Washington, DC, September 28th, 2022 —The latest BMO Real Financial Progress Index results finds that 84% of Americans said they are concerned about a recession occurring by the end of the year. Not only are Americans concerned, but three quarters (76%) have started to take precautionary steps to prepare for a potential recession.
- 34% are delaying major purchases, like buying a new home or car.
- 29% are paying down debt.
- 28% are planning to cut back on holiday spending.
- 24% are allocating more income to savings.
- 14% are staying in a job they don’t enjoy.
A potential recession isn’t the only financial worry Americans have on their minds. Nearly three quarters (74%) of Americans say their concerns about inflation have increased over the past three months. This may be due to the fact that Americans are feeling the day-to-day impact of inflation: 78% feel their financial momentum is being threatened by higher grocery bills, while 76% note the impact of the cost of gas. Concerns towards inflation do vary by generation: 82% of those aged 55-64 say their concerns about inflation have increased over the last three months, compared to 62% of those between aged 18-24 and 70% of those aged 25-34.
Financial Confidence Declining
When asked, only 39% of Americans stated they are feeling more financially secure today than they were a year ago, a figure that has fallen 8 points since last quarter, and 11 points since last year. Accordingly, nearly three in ten (27%) now say they are feeling less financially secure today than they were a year ago.
Given the proportion of Americans who are feeling less financially secure, it may be unsurprising that perceptions of financial progress have also declined this quarter: 43% of Americans now say they are making financial progress, down 7-points from last year.
Could these bleak perceptions of financial progress and security be tied to a lack of budget or savings? While most Americans understand the importance of having a budget there remains room for improvement as the data show 26% of Americans do not track their financial progress. This is higher among women (30%) than men (21%). This lack of financial planning may be a part of the picture for the three in ten (30%) Americans who say they do not have enough savings to get through an unexpected emergency, a figure that rises to 45% for those under the age of 24. Should these savings strugglers want to start budgeting, the data suggests that utilize digital banking tools and apps may be the place to start as 50% of Americans said mobile banking tools have helped them make financial progress, a figure that rises to 65% for those aged 25-34.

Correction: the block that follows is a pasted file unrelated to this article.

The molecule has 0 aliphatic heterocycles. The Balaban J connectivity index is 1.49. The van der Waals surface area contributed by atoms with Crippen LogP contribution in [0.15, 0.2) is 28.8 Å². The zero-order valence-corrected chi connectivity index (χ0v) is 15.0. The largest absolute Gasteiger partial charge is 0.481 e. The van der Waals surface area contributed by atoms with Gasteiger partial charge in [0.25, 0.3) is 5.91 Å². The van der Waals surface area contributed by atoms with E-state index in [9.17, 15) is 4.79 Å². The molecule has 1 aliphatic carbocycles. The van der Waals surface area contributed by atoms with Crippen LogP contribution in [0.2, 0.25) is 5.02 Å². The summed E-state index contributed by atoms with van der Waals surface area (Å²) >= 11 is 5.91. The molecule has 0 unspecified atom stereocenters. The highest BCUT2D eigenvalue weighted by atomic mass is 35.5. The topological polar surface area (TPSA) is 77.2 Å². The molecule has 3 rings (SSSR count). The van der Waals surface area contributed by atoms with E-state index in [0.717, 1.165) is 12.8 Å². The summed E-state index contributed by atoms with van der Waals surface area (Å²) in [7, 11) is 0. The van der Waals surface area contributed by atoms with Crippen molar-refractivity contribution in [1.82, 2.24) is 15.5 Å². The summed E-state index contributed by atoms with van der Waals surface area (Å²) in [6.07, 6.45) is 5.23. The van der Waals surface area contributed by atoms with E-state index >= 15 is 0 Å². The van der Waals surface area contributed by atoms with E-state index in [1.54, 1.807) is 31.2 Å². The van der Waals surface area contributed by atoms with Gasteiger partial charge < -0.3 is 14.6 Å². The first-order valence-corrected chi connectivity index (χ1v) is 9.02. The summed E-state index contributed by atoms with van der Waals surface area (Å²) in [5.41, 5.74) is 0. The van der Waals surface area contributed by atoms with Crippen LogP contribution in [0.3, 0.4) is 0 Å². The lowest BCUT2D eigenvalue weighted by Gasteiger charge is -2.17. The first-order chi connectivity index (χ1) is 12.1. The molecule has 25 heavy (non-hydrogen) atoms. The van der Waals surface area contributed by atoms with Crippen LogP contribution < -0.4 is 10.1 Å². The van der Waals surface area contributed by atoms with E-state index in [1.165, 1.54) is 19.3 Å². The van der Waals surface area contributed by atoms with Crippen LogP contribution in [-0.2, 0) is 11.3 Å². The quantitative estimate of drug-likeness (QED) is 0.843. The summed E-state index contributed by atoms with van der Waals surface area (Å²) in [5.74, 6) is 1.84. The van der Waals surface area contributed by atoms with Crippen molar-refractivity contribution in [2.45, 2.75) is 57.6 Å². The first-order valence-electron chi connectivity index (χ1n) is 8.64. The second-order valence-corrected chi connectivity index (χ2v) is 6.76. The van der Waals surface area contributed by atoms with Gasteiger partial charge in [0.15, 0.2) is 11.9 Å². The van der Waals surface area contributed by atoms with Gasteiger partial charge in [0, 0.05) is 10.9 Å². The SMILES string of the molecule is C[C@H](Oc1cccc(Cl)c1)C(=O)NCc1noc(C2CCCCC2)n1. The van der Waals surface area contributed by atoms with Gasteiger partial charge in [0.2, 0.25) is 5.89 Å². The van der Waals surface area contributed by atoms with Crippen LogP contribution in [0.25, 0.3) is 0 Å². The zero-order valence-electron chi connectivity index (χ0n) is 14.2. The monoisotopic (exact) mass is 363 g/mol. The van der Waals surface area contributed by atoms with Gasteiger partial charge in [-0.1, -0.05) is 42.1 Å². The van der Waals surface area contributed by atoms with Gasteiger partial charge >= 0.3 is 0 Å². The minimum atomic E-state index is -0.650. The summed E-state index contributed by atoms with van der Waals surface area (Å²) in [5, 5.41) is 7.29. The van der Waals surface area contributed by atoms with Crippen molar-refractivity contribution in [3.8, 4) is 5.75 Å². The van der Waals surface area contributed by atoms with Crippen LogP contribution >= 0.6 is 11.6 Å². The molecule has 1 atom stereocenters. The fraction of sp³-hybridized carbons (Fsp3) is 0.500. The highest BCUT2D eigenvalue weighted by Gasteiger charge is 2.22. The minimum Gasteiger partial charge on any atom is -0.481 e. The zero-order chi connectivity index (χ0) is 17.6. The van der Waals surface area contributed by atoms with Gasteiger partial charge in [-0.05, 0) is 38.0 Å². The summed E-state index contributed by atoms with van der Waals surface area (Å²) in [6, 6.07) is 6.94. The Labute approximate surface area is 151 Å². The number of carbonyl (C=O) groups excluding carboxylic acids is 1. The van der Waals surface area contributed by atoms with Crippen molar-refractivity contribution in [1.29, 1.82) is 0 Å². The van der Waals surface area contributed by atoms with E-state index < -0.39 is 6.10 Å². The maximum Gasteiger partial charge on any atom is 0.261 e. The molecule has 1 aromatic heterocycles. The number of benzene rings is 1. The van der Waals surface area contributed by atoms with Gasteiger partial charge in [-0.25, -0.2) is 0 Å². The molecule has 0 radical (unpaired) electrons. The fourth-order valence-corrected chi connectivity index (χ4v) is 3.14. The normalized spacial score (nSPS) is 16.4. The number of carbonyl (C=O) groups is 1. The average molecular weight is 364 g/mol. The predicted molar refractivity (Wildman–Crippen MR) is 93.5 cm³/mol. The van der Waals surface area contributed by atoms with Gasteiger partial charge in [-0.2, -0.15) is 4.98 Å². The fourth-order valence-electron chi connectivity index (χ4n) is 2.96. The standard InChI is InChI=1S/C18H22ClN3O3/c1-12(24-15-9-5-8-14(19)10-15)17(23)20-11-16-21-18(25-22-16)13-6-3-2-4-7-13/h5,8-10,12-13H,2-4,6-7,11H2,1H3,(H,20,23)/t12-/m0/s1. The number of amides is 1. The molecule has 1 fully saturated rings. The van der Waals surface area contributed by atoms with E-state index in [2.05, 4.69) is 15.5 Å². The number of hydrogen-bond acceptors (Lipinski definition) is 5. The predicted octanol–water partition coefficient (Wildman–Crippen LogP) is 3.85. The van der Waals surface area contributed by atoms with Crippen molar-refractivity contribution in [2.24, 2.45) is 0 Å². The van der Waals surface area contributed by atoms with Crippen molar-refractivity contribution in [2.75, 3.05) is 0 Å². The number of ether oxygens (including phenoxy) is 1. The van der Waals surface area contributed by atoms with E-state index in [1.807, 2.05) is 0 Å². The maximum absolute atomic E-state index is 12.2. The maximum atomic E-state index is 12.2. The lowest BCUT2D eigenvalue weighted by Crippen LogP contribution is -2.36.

About the Study
These are the findings from an Ipsos poll conducted from July 27 to August 29, 2022 on behalf of BMO Harris Bank. For the survey, a sample of 3,407 adults ages 18 and over from the continental U.S., Alaska and Hawaii was interviewed online in English (including n=300 oversamples in Chicago, Indianapolis and n=303 in Milwaukee). The sample for this study was randomly drawn from Ipsos’ online panel (see link for more info on “Access Panels and Recruitment”), partner online panel sources, and “river” sampling (see link for more info on the Ipsos “Ampario Overview” sample method) and does not rely on a population frame in the traditional sense. Ipsos uses fixed sample targets, unique to each study, in drawing a sample. After a sample has been obtained from the Ipsos panel, Ipsos calibrates respondent characteristics to be representative of the U.S. Population using standard procedures such as raking-ratio adjustments. The source of these population targets is U.S. Census 2018 American Community Survey data. The sample drawn for this study reflects fixed sample targets on demographics. Posthoc weights were made to the population characteristics on gender, age, race/ethnicity, and region. Statistical margins of error are not applicable to online non-probability polls. All sample surveys and polls may be subject to other sources of error, including, but not limited to coverage error and measurement error. Where figures do not sum to 100, this is due to the effects of rounding. The precision of Ipsos online polls is measured using a credibility interval. In this case, the poll has a credibility interval of plus or minus 2.5 percentage points for all respondents.
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Senior Vice President, Ipsos Public Affairs
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